The titanic, but nearly fruitless, 1989 Albany Yankees

ACYStadium

Just as the Yankees entered their darkest period since the mid-60s, they saw a glimmer of hope for the future.

For a few years they’d been a franchise in decline, but 1989 represented the turning point. They’d won just 74 games, finishing fifth in the AL East for the second straight season. Dave Righetti was on his way out. Don Mattingly’s back would start giving him issues the next season. Their best starter in 1989 was Clay Parker.

That is to say, while I wasn’t quite as attuned to the Yankees then as I am now (I was seven in 1989), it seemed easy to predict some lean years ahead.

Yet there was reason in 1989 to believe that the lean years wouldn’t last long, perhaps not longer than the 1990 season. While the major league squad lacked quality young players, the farm system appeared ready to deliver. The AA Albany-Colonie Yankees had just finished one of the most dominant seasons in minor league history.

ACY

The 1989 Albany-Colonie Yankees won 92 games, 18 more than the big league squad in 22 fewer games. Even crazier: at one point in July they were 70-20, 23.5 games ahead of the second place Harrisburg Senators. While they wouldn’t finish at such a torrid pace, they did win the league by 19 games.

Along the way they simply left other teams in the dust. They scored more than a third of a run per game more than the next-closest team, outscoring them by 58 runs in 140 games. On the other side of the ball they were similarly dominant, allowing a half run less per game than the next-closest team, a difference of 59 runs.

Adkins

The pitching side was perhaps more impressive. As Norm Alster notes in his July article for the New York Times, the Albany-Colonie staff didn’t exactly feature heat throwers. Their ace, 6-foot-6 lefty Steve Adkins might not have consistently hit 90 on the gun, but he struck out 10.1 per nine. That led Eastern League starters by a full strikeout per nine. Before that July article they’d promoted four pitchers to AAA Columbus, including Darrin Chapin and Kevin Mmahat, who is said to be a huge inspiration on Ben Kabak’s 2013 season. (Jokes aside, he did make it to the show in ’89, was rocked, and never appeared in the bigs again.)

Also impressive was 22-year-old Rodney Imes, who made 24 starts and produced a 2.73 ERA, his second straight phenomenal season. The 23-year-old Royal Clayton also built off his quality 1988 season to lead the Albany Yankees in innings pitched, producing a 2.98 ERA in 25 starts. (In his 175 innings he struck out just 74, which is pretty absurd.) To close out games the Albany Yankees turned to 25-year-old Tim Layana, who allowed 13 earned runs in 67.2 IP, allowing just two homers all season.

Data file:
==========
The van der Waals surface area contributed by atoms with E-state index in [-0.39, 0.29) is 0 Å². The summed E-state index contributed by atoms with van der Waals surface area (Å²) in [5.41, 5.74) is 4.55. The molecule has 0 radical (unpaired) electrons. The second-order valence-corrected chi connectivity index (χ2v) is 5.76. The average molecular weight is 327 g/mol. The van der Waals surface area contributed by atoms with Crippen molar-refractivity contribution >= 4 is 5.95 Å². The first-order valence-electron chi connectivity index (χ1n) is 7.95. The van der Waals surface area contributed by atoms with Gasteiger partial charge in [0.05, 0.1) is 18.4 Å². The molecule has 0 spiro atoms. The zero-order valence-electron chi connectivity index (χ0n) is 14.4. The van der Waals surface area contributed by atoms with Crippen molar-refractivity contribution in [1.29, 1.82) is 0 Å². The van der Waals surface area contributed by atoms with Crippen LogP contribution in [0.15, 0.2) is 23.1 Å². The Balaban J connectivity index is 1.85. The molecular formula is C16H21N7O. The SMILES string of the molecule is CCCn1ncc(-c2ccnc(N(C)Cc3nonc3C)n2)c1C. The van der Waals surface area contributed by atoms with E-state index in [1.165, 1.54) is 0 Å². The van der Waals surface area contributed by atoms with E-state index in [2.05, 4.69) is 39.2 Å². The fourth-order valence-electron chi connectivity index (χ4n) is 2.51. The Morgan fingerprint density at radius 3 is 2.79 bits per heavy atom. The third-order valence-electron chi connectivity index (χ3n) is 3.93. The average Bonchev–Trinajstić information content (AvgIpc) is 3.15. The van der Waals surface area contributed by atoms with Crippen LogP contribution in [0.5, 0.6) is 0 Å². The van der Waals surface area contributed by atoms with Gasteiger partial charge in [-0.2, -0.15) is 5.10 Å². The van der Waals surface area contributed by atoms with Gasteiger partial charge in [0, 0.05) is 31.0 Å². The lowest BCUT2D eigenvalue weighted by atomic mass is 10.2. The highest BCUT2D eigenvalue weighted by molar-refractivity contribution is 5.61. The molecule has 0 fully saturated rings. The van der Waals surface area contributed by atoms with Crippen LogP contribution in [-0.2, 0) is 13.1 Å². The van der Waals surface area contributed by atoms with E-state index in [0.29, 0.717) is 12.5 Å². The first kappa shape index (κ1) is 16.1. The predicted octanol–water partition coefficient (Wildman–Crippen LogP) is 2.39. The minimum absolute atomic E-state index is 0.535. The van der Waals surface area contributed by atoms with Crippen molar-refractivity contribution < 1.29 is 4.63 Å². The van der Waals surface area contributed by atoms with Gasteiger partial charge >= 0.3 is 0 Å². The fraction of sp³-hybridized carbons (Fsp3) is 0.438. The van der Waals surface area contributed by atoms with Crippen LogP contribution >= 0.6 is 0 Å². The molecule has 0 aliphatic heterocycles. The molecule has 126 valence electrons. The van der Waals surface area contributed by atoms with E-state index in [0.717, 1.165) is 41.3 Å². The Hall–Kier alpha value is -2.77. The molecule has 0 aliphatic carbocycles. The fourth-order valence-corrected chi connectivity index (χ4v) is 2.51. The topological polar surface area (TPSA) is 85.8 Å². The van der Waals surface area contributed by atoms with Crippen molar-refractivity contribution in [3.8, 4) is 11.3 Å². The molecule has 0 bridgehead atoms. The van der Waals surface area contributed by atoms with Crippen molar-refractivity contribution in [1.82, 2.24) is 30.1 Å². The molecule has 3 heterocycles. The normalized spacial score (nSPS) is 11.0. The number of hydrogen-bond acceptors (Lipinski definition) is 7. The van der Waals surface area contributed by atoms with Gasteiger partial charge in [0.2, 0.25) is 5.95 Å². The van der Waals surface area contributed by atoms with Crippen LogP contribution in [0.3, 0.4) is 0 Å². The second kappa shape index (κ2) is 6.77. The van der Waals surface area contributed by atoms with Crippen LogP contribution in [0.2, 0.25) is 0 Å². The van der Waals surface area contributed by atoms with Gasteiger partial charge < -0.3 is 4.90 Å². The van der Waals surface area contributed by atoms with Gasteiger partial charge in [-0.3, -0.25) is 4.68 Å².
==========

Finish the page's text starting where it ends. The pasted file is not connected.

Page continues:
On offense Jim Leyritz led the way. He’d just made the conversion from third base to catcher and took well to his new position, leading the team in OPS while batting .315 with 10 homers. Leading the way with power was first baseman Rob Sepanek, who hit 25 homers after losing most of 1988 to injury.

Bernie

Both Leyritz and Sepanek were older, 25 and 26, and so probably ready to graduate from AA anyway. (Indeed, Leyritz mashed in AAA in 1990 before getting a promotion to the bigs and holding his own; he probably got stuck in AA because of his catching skills.) Most impressive was 20-year-old Bernie Williams, who hit .252/.381/.443 in 91 games before getting the call to Columbus. Hensley Meulens, still with his prospect shine at age 22, led the team with 21 doubles. Sideshow Deion Sanders and the lovable Andy Stankiewicz also produced on both sides of the ball.

One easy to overlook aspect of that team is its manager, Buck Showalter. He’d spent seven seasons toiling in the Yankees minor league system, starting at Class-A Fort Lauderdale in 1977 and topping out at AAA Columbus, bouncing between there and AA Nashville from 1981 through his last season, 1983. In 1985 he started managing at Low-A Oneonta, taking over High-A Fort Lauderdale in 1987 and finally AA Albany in 1989. He’d join the big league squad as their third base coach in 1990.

Even as the Yankees entered the 1990 season with a lean squad, the 1989 Albany team had to give them hope. Combined with a very good 1989 Columbus team that featured Hal Morris, Kevin Maas, and a number of kids promoted from AA (Williams, Meulens, Sanders, Oscar Azocar) it might have appeared as though the Yankees, at least on the offensive side of the ball, could weather a poor 1990 and recover in 1991.

That simply did not happen. While Williams’s debut was decent enough, Meulens flopped and Leyritz took a huge step back in ’91. Stankiewicz didn’t get the call until 1992. The pitching staff was a tatters. While 19 of 35 players on that AA Albany squad appeared in the majors, and 15 with the Yankees, only two were any good: Leyritz and Williams. The only pitcher to make an even minute impact was Scott Kamienicki, who fell into a swingman role before losing effectiveness by 1996. He earned a ring, but was nowhere near the celebration.

Showalter

“This is a prospect-laden club,” Showalter said of the Albany crew, but that just wasn’t true. On Baseball America’s list of 1989 Yankees prospects (found via The Baseball Cube), only Meulens, Sanders, and Williams were on the prospects list. Showalter wouldn’t have any of them for much longer, as they all made the trip to AAA sometime in late July or early August. The 1990 list reveals just two players, Williams and Meulens, who appeared on the 1989 team.* So even with huge performances, the guys on the ’89 Albany Yankees just weren’t considered impact prospects.

*Which is weird, because I’m pretty sure Sanders didn’t exhaust his rookie service time in 1989, but was off the list.

Adkins, the lefty with the big strikeout numbers, got promoted to AAA in 1990, where he was effective if a bit wild. The Yanks actually let him start five games in the bigs that year, but he stumbled hard, walking 29 in 24 innings. The stumble continued in AAA in 1991, and the Yanks traded him away for a guy who never reached the majors. Adkins didn’t pitch any more innings there either.

In December 1989 the Yankees dished Imes, along with Hal Morris, to the Reds for Tim Leary. The former Met 2nd overall pick was OK in 1990 before completely dropping off a cliff in 1991, while Morris had a few damn fine seasons in ’90 and ’91, when the Yanks probably could have used him.